COOPER (voice-over): It's about 12:30 a.m., 20 minutes or so into the sold-out premiere of "the dark knight rises." A gunman dressed head to toe in bullet proof gear and a gas mask, drills a canister what may have been a teargas into the room through the exit door which he propped open earlier after purchasing a ticket to the movie and sneaking out of the theater. The canister ignites causing confusion among theater goers who don't yet realize the danger they're in.

DONOVAN TATE, WITNESS: When this popping started happening, I thought it was fireworks, like someone playing a prank or joke or something, you know, but then some smoke started rising in the lower right corner of the theater.
COOPER: Witnesses say the gunman enters the theater, first fired at the ceiling, then turns his gun on the crowd.

JENNIFER SEEGER, WITNESS: When he went straight for the air, he came down with his gun in my face. He was about three feet away from me at that point. In that instant, I honestly didn't know what to do. I was terrified.

COOPER: The terror spreads. Eyewitness described the gunman as, quote, "calmly firing into the crowd."

CHRIS RAMOS, WITNESS: Somehow, I got my little sister. I grab her. Then we just go down on the ground. Hiding below, like, the chairs. And the guy's just standing right by the exit, just firing away. He's not aiming at a specific person. He's just aiming everywhere. Trying to hit as many people as he can. All I remember is, like, I was down be the ground. I was covering myself. Right when I was going up, like the tear gas was getting me. My eyes were, like, watery. I was, like, crying, like a girl felt weird. And I felt like I was bleeding from my nose. Like it was hard to breathe. So, I kept on going down. Like ducking down. Telling my sister to go forward. Pushing her forward. Where there's like guys, girls, running on top of me, jumping away from the seats, just trying to escape it the guy was firing. Like the shooting lasted probably like a minute or two minutes.

COOPER: The gunman doesn't discriminate. Children are also shot. This mother's wounded in the leg as she tried to escape the gunfire with her 4-month-old son and 4-year-old daughter. PATRICIA LEGARETTA, WITNESS: I just grabbed the baby and I just drugged -- I just grabbed my daughter and just got her out as fast as I could and just ran out. I didn't turn around. I didn't look behind me. I just got out. Then there was a moment where my daughter -- tripped and I just pulled her up, dragging her, just thinking, we got to get out. I just got to get out the doors. Even if I just fall dead, just get my kids out here. It was -- it was just so horrible.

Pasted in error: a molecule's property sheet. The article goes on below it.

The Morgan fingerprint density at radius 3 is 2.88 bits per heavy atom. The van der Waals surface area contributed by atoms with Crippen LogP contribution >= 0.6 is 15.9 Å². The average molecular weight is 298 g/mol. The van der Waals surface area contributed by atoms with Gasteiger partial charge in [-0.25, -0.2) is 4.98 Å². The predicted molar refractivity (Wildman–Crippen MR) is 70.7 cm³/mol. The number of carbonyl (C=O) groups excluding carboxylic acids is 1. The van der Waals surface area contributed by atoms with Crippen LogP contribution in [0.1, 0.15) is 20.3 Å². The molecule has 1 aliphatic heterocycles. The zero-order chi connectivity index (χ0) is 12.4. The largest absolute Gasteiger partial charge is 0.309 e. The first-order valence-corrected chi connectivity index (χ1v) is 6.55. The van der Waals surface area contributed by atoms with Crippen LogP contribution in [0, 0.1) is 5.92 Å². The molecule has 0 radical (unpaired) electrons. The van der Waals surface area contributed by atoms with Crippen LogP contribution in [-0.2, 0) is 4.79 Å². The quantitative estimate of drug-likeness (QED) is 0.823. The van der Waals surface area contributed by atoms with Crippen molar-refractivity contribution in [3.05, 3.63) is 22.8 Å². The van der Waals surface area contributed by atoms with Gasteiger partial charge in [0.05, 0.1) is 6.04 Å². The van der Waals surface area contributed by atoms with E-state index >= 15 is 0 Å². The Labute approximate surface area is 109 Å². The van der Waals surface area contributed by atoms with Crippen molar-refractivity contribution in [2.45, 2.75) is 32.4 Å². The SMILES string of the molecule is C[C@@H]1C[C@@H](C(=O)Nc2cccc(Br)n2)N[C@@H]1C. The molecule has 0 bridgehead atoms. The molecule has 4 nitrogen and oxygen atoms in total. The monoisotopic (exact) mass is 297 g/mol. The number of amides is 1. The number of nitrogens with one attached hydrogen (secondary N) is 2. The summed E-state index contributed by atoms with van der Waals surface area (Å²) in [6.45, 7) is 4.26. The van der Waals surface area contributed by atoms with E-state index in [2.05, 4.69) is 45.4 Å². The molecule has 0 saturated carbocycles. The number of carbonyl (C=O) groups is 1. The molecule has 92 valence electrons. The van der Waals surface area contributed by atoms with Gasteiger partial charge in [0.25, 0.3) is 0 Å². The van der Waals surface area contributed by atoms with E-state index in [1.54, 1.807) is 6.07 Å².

COOPER: At 12:39 a.m. the first calls come into 911.

911 FEMALE DISPATCHER: 315 and 314, first shooting at Century Theaters 14 300 East Alameda Avenue. They're saying somebody's shoot in the auditorium.

COOPER: Police arrive within 90 seconds to soon learn that 71 people have been wounded. The cell phone video shows panicked and bloody victims streaming out of the theater. Inside, ten people are dead.

UNIDENTIFIED MALE POLICE: We need rescue inside the auditorium, multiple victims.

UNIDENTIFIED MALE POLICE: I got seven down in theater nine! Seven down!

UNIDENTIFIED MALE POLICE: I've got a child victim. I need rescue at the back door, theater nine, now.

COOPER: Two more victims later die at the hospital. Bringing the death toll so far to 12.

TATE: There was this one guy who was on all fours crawling, there was this girl spitting up blood. There were bullet holes in some people's backs, some people's arms. There was this one guy who was stripped down to like his Boxers. It looked like he had been shot, like, in the back.

COOPER: While the police and emergency workers helped the victims, the suspect is spotted standing by a white car in the parking lot of the theater.

UNIDENTIFIED MALE POLICE: I need a marked car behind the theater stable side, the suspect in a gas mask. Everyone, hold the air, one second. Cars where that white car in the rear of the lot is that our suspect?

UNIDENTIFIED MALE POLICE: Yes! We've got rifles, gas masks. He's detained right now. I've got an open door going into the theater.

UNIDENTIFIED MALE POLICE: OK, hold that position, hold your suspect!

COOPER: Within seven minutes of the first 911 call, the gunman surrenders to police. He's identified as 24-year-old James Holmes. A student in the process of withdrawing from the University of Colorado's neuroscience Ph.D. program. Holmes, who lives just four miles from the movie theater, tells police he's left a bomb in his third floor apartment.

DANIEL OATES, CHIEF POLICE, AURORA POLICE DEPARTMENT: We are not sure what we're dealing with in the home. They appear to be incendiary devices. There are some chemical elements there and there are also some incendiary elements. They're linked together with all kinds of wires. It's a lay man. It's not something I've ever seen before.

COOPER: Police won't speculate on a motive for Holmes who's now in custody awaiting his first court appearance on Monday.


COOPER: Obviously, the theater now over my shoulder is closed off. Police are still scouring it. And nearby, as I said about four miles from here at the suspect's apartment, there was also another police cordon where they -- bomb units are on the scene. They're very carefully trying to figure out how to defuse whatever devices may be inside Mr. Holmes apartment. Our Randi Kaye's there. We'll go to her shortly.

This is happening though, in a city recently named as one of the ten safest in the country where some are taken as a sign of America's ongoing epidemic of violence, however you want to interpret it. In fact, it simply underscores deranged acts of mass murder can and do happen anywhere. Whether it's a massacre at a youth camp in Norway, the shooting in a mall in Toronto, a school shooting at Columbine, or last night this, last night here.